The boss walks into your office and says, “I want to see this story on the front page of "The Guardian". They are talking about the new project or service your company has spent the last year developing. It’s the most promising launch the organisation has seen in a while—and the company wants to announce its availability with a major media relations campaign that will set front pages on fire with excitement.
It’s a scene familiar to communications pros… and one that rightfully fills them with dread. While the common saying “advertisements are paid for, media is prayed for” isn’t exactly true, the notion that there is an element of earned media outside of your control couldn’t be more correct. You can have the perfect plan, most thorough media research using the best tools along with a killer outreach strategy and still fall short.
This is why expectation setting is an absolutely critical step at the beginning of any media relations effort. Before the first pitch is ever made, there must be accurate level setting with all stakeholders; Clients, executives, department heads and/or subject matter experts should all know that no one can control the news cycle… and that no matter how exciting the company announcement may be there are no guarantees in securing media placements.
But as any media relations pro knows, this can be easier said than done. While they may have the best of intentions, overly zealous stakeholders may have a hard time understanding the intricacies and uncertainty of earning media placements. To help, we’ve compiled some best practices to ensure everyone is starting with the same expectations.
For people who have spent the last year or more developing a product now ready to launch or fine-tuning a first-of-its-kind service that will disrupt an industry, that’s their world. To them, announcing the culmination of their efforts is the most important thing at that moment in time.
While this internal bias often manifests itself in enthusiasm—and that’s a good thing—it can also create an echo chamber in which it can be incorrectly assumed that the biggest news within an organisation will be equally important for those on the outside.
Part of expectation setting includes focusing internal passion into a realistic plan.
The responsibility to help colleagues understand how a company’s announcement fits into the broader media environment falls on communications professionals. You have to be the voice of reason that is willing to challenge the “herd mentality” and provide the perspective of the outside world. It isn’t always an easy task, but doing it at the start of a media relations plan prevents a confrontation later in the process.
A good sense of what is and isn’t newsworthy is a vital skill for those working in communications roles who intend to reach out to the media. It’s a skill that is crafted and perfected over time, but colleagues that you may be working with haven’t had the opportunity to perfect their news judgment. Part of expectation setting involves imparting some of that wisdom to them.
But thinking like a journalist requires more than a sixth sense. Judging what’s newsworthy (and what’s not!) requires evidence to back up instinct. Solid media research will definitively uncover the kinds of story angles, supporting materials, sources and announcements that stand the best chance of earning media coverage.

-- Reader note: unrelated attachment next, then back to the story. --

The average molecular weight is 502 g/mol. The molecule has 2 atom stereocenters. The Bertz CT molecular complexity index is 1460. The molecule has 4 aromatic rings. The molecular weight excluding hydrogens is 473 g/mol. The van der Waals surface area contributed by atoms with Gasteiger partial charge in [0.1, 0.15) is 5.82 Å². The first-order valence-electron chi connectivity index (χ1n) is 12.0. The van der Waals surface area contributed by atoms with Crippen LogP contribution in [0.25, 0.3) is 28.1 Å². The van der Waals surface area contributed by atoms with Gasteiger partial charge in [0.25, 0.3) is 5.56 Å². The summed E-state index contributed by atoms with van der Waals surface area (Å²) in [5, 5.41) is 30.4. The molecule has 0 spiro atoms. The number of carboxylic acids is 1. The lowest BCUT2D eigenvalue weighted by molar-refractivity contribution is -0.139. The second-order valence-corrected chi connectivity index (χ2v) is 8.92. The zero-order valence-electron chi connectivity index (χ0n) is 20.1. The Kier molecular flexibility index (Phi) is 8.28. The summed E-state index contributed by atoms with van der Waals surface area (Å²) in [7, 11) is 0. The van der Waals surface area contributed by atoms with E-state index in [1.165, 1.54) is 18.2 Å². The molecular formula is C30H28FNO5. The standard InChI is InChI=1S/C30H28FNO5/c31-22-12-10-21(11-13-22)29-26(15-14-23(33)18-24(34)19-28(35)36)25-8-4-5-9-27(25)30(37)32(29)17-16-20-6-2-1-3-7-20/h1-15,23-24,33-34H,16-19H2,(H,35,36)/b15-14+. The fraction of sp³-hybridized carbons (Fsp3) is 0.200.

Taking this step can show the team how incredibly high the bar is, especially for national or global news coverage. You’re not just reaching customers or potential customers—the news must be relevant to the majority of a given outlet’s audience. In practice, this often means it must have the potential to impact the economy, enact a widespread change in consumer habits or provide some unique and insightful perspective on an ongoing global or national conversation.
Here’s an example: Rising student debt is currently a major conversation the world over, and companies that have started to offer benefits packages that help to payback student loans have earned major media coverage for their efforts. Normally, the minutiae of employee benefits might be deemed too “boring” for mainstream media, yet, because it inserts itself into a national conversation, it becomes a much more newsworthy topic.
We’ve established that not every media plan can realistically earn primetime news coverage, but that doesn’t mean there isn’t an opportunity for other types of earned media. It’s the role of media relations professionals to help internal stakeholders see the bigger picture—and demonstrate the value—of earning media coverage in unfamiliar media outlets.
For example, consider quality over quantity. If your company announcement impacts only a specific population, or is targeted to a niche industry, a segment on CNN may not actually be the most strategic route. Local news outlets, business journals and trade publications often attract a targeted audience. While these media placements may not be reaching as many people as a splashy national media outlet, the quality will be much higher.
Communicate with your team to show them the value of pursuing these opportunities. In addition to a higher likelihood of securing coverage, these are valuable placements in terms of reach and influence. Metrics like reach, influence and MozRanking provide a quantitative analysis of an outlet’s value.
Most importantly, have these discussions up front. Be frank without being pessimistic and ensure consensus on how to measure success. Don’t promise any specific coverage and share timely updates. This open communication will set the foundation for a collaborative media plan in which all parties are part of the process.